This is an adult St. Just breaking his dinnerplate halo with his martel, in an image that the town seems to have adopted as a logo (I don’t know who the artist was on this one).

I had great fun at the European editorial cartoonists convention in St Just le Martel France the last two years and I’m going again this year. It is a public event in the small French town, and any fans who would like to visit with the scores of attending editorial cartoonists are welcome to come. The cartoonists often sit at drawing tables and are happy to chat and do drawings for visitors.

The ancient and charming church in St Just le Martel that houses St Just’s bones.

St Just le Martel is the patron saint of a little French town near Limoges; his bones are housed at an ancient little church in town.  The story goes that little St Just was walking along one day when God asked him to throw his hammer (martel); when the hammer landed, water squirted out of the ground. God told little St Just to build a church on the spot, founding the little town. That’s an adult St. Just (right) breaking his dinnerplate halo with his martel, in an image that the town seems to have adopted as a logo (I don’t know who the artist was on this one).  That’s the church that houses his bones at the left.

The tiny town opens itself up to editorial cartoonist from around the world every year at the end of September.  The townsfolks put the cartoonists up in their homes and get together to prepare giant meals for the cartoonists and what looks like the whole town through the “Salon.” And the little town has built a big, nice cartoon museum (below). It is hard to imagine any little town in America doing something like this (although it looks like Kenosha, Wisconsin and Marceline, Missouri may be headed in that direction).

Here’s an aerial view of the cartoon Museum in St Just le Martel, France. For scale, those are three colorful, life-size, cow sculptures on the roof, over the entrance to the museum.

This is my poster for the exhibition this year.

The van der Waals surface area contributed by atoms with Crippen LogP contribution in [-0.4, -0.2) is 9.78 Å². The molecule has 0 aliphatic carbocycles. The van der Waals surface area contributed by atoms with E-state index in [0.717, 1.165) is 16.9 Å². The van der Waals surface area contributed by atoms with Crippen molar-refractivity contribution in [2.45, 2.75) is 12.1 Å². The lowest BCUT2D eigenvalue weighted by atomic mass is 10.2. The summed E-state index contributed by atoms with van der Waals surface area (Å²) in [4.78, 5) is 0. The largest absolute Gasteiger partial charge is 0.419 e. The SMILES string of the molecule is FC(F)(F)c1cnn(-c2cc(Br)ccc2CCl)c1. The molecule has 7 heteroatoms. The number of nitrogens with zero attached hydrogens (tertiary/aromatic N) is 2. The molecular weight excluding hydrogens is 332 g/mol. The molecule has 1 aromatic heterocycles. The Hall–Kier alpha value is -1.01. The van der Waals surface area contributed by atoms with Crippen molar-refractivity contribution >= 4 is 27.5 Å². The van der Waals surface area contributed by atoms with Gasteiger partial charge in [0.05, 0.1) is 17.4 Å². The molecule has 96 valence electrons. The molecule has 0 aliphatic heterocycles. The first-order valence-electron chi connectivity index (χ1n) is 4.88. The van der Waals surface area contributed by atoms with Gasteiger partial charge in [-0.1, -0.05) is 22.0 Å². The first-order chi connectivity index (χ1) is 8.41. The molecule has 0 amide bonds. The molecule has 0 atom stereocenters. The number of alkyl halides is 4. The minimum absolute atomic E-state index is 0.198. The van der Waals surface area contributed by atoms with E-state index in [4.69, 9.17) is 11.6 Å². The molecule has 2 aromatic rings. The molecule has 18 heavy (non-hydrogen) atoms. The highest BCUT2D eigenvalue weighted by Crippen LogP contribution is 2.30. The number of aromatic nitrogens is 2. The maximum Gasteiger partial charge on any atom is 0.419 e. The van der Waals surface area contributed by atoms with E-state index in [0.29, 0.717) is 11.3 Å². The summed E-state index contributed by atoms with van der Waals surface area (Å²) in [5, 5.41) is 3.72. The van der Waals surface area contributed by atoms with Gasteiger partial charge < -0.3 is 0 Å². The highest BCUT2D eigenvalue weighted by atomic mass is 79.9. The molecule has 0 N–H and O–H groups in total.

There is a contingent of Australian cartoonists attending this year, along with six American cartoonists that are coming with me:  Steve Sack, Rick McKee, Adam Zyglis, Monte Wolverton and Nate Beeler. We’re doing exhibitions of American Views of Putin and Ferguson Missouri; I expect the Australian cartoonists will have an exhibition of Aussie cartoons.

I did the poster for this year’s Salon (right, click here to see the sketch and a large version of the poster). The Salon/festival runs over two weekends from September 27th through October 5th. The first weekend they give their “Humor Tendre” (tender humor) award to someone like a children’s book illustrator who draws nice, sweet cartoons; the award consists of a live sheep.  The week between the weekends can be a bit slow, but some cartoonists hang out for the week between the two weekends.

The second weekend, when most of the editorial cartoonists attend, they give the “Humor Vache” (cow humor, or harsh humor) award to a more satirical, caustic cartoonist. I won the cow last year, which is why I did the poster this year; there seems to be a tradition of the cow winner doing the poster for the following year.  See me with my charming prize, Josette the cow, at  last year’s event here.

St Just le Martel is way out in the French boondocks, cow country, and they are proud of their cows. The cow has become a symbol for the Salon/festival – the Limoges cow is always brown, like Josette.  Here are some more posters from recent Salons …

This is the 2013 poster. There’s a new tradition in St Just of dressing a life-size cow sculpture up like it is dressed on the poster. I’m hoping they accept that challenge with my own cow poster this year. Last year’s costumed cow is below, with cartoonist Bob Englehart.